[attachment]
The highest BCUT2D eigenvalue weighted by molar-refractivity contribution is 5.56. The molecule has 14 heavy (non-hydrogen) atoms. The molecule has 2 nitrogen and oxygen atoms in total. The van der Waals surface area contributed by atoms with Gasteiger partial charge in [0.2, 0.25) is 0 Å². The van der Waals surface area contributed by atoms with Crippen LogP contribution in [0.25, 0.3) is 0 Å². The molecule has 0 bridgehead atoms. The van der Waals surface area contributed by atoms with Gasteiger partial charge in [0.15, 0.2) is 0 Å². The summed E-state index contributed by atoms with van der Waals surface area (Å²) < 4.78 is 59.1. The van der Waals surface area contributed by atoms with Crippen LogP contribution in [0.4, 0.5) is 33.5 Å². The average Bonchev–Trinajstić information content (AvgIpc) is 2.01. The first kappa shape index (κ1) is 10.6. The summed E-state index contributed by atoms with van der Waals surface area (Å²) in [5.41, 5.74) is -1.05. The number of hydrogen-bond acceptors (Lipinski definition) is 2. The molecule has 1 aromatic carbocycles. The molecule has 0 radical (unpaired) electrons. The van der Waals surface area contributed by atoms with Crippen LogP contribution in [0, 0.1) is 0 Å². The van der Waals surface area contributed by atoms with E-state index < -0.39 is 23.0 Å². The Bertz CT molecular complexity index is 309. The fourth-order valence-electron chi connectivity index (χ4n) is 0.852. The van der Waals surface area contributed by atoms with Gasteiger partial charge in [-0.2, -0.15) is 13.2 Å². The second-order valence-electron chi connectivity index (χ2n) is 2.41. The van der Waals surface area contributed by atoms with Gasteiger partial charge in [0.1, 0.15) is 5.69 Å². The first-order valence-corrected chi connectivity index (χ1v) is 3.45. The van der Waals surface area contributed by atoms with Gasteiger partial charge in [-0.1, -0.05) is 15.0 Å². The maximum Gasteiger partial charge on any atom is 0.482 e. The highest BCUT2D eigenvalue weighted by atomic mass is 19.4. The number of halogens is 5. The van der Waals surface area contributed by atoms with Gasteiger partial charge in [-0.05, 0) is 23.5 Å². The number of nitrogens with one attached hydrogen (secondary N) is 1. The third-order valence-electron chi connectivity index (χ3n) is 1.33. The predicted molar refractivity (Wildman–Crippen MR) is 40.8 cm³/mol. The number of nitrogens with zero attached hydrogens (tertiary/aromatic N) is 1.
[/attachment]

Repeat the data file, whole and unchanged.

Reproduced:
The highest BCUT2D eigenvalue weighted by molar-refractivity contribution is 5.56. The molecule has 14 heavy (non-hydrogen) atoms. The molecule has 2 nitrogen and oxygen atoms in total. The van der Waals surface area contributed by atoms with Gasteiger partial charge in [0.2, 0.25) is 0 Å². The van der Waals surface area contributed by atoms with Crippen LogP contribution in [0.25, 0.3) is 0 Å². The molecule has 0 bridgehead atoms. The van der Waals surface area contributed by atoms with Gasteiger partial charge in [0.15, 0.2) is 0 Å². The summed E-state index contributed by atoms with van der Waals surface area (Å²) < 4.78 is 59.1. The van der Waals surface area contributed by atoms with Crippen LogP contribution in [0.4, 0.5) is 33.5 Å². The average Bonchev–Trinajstić information content (AvgIpc) is 2.01. The first kappa shape index (κ1) is 10.6. The summed E-state index contributed by atoms with van der Waals surface area (Å²) in [5.41, 5.74) is -1.05. The number of hydrogen-bond acceptors (Lipinski definition) is 2. The molecule has 1 aromatic carbocycles. The molecule has 0 radical (unpaired) electrons. The van der Waals surface area contributed by atoms with Crippen LogP contribution in [0, 0.1) is 0 Å². The van der Waals surface area contributed by atoms with E-state index < -0.39 is 23.0 Å². The Bertz CT molecular complexity index is 309. The fourth-order valence-electron chi connectivity index (χ4n) is 0.852. The van der Waals surface area contributed by atoms with Gasteiger partial charge in [-0.2, -0.15) is 13.2 Å². The second-order valence-electron chi connectivity index (χ2n) is 2.41. The van der Waals surface area contributed by atoms with Gasteiger partial charge in [0.1, 0.15) is 5.69 Å². The first-order valence-corrected chi connectivity index (χ1v) is 3.45. The van der Waals surface area contributed by atoms with Gasteiger partial charge in [-0.1, -0.05) is 15.0 Å². The maximum Gasteiger partial charge on any atom is 0.482 e. The highest BCUT2D eigenvalue weighted by atomic mass is 19.4. The number of halogens is 5. The van der Waals surface area contributed by atoms with Gasteiger partial charge in [-0.05, 0) is 23.5 Å². The number of nitrogens with one attached hydrogen (secondary N) is 1. The third-order valence-electron chi connectivity index (χ3n) is 1.33. The predicted molar refractivity (Wildman–Crippen MR) is 40.8 cm³/mol. The number of nitrogens with zero attached hydrogens (tertiary/aromatic N) is 1.